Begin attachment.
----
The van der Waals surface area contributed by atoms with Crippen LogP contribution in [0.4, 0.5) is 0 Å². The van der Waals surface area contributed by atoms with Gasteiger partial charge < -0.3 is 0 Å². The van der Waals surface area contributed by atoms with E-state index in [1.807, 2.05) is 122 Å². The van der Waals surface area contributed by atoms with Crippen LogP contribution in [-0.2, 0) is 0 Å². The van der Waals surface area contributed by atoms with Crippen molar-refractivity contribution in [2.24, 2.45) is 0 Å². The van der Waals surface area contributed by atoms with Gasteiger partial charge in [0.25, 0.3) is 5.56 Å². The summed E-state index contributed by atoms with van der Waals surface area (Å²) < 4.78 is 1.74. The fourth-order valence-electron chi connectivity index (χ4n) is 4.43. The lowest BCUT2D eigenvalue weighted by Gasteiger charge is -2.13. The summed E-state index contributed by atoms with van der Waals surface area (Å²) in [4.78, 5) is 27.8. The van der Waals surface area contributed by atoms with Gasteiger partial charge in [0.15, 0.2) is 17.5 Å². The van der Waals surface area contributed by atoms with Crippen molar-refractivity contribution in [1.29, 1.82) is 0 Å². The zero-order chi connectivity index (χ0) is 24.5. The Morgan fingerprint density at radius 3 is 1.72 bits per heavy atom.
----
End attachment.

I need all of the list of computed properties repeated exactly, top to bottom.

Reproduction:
The van der Waals surface area contributed by atoms with Crippen LogP contribution in [0.4, 0.5) is 0 Å². The van der Waals surface area contributed by atoms with Gasteiger partial charge < -0.3 is 0 Å². The van der Waals surface area contributed by atoms with E-state index in [1.807, 2.05) is 122 Å². The van der Waals surface area contributed by atoms with Crippen LogP contribution in [-0.2, 0) is 0 Å². The van der Waals surface area contributed by atoms with Crippen molar-refractivity contribution in [2.24, 2.45) is 0 Å². The van der Waals surface area contributed by atoms with Gasteiger partial charge in [0.25, 0.3) is 5.56 Å². The summed E-state index contributed by atoms with van der Waals surface area (Å²) < 4.78 is 1.74. The fourth-order valence-electron chi connectivity index (χ4n) is 4.43. The lowest BCUT2D eigenvalue weighted by Gasteiger charge is -2.13. The summed E-state index contributed by atoms with van der Waals surface area (Å²) in [4.78, 5) is 27.8. The van der Waals surface area contributed by atoms with Gasteiger partial charge in [0.15, 0.2) is 17.5 Å². The van der Waals surface area contributed by atoms with Crippen molar-refractivity contribution in [1.29, 1.82) is 0 Å². The zero-order chi connectivity index (χ0) is 24.5. The Morgan fingerprint density at radius 3 is 1.72 bits per heavy atom.